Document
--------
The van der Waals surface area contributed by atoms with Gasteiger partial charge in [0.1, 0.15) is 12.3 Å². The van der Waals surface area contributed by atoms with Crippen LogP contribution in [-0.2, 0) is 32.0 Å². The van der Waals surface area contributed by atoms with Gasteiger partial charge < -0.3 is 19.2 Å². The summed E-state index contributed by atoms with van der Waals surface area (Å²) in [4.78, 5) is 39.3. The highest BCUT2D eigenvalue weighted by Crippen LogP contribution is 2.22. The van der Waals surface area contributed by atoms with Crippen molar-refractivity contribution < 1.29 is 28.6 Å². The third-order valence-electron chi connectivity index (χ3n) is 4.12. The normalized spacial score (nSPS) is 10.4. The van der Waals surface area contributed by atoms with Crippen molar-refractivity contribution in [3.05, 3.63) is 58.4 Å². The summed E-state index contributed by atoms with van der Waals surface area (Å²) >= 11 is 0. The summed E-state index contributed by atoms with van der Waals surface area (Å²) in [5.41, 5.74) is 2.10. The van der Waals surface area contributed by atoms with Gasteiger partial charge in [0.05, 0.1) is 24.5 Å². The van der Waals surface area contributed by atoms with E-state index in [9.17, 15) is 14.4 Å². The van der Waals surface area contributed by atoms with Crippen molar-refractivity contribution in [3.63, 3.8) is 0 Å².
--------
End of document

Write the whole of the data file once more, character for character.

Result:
The van der Waals surface area contributed by atoms with Gasteiger partial charge in [0.1, 0.15) is 12.3 Å². The van der Waals surface area contributed by atoms with Crippen LogP contribution in [-0.2, 0) is 32.0 Å². The van der Waals surface area contributed by atoms with Gasteiger partial charge < -0.3 is 19.2 Å². The summed E-state index contributed by atoms with van der Waals surface area (Å²) in [4.78, 5) is 39.3. The highest BCUT2D eigenvalue weighted by Crippen LogP contribution is 2.22. The van der Waals surface area contributed by atoms with Crippen molar-refractivity contribution < 1.29 is 28.6 Å². The third-order valence-electron chi connectivity index (χ3n) is 4.12. The normalized spacial score (nSPS) is 10.4. The van der Waals surface area contributed by atoms with Crippen molar-refractivity contribution in [3.05, 3.63) is 58.4 Å². The summed E-state index contributed by atoms with van der Waals surface area (Å²) >= 11 is 0. The summed E-state index contributed by atoms with van der Waals surface area (Å²) in [5.41, 5.74) is 2.10. The van der Waals surface area contributed by atoms with Gasteiger partial charge in [0.05, 0.1) is 24.5 Å². The van der Waals surface area contributed by atoms with E-state index in [9.17, 15) is 14.4 Å². The van der Waals surface area contributed by atoms with Crippen molar-refractivity contribution in [3.63, 3.8) is 0 Å².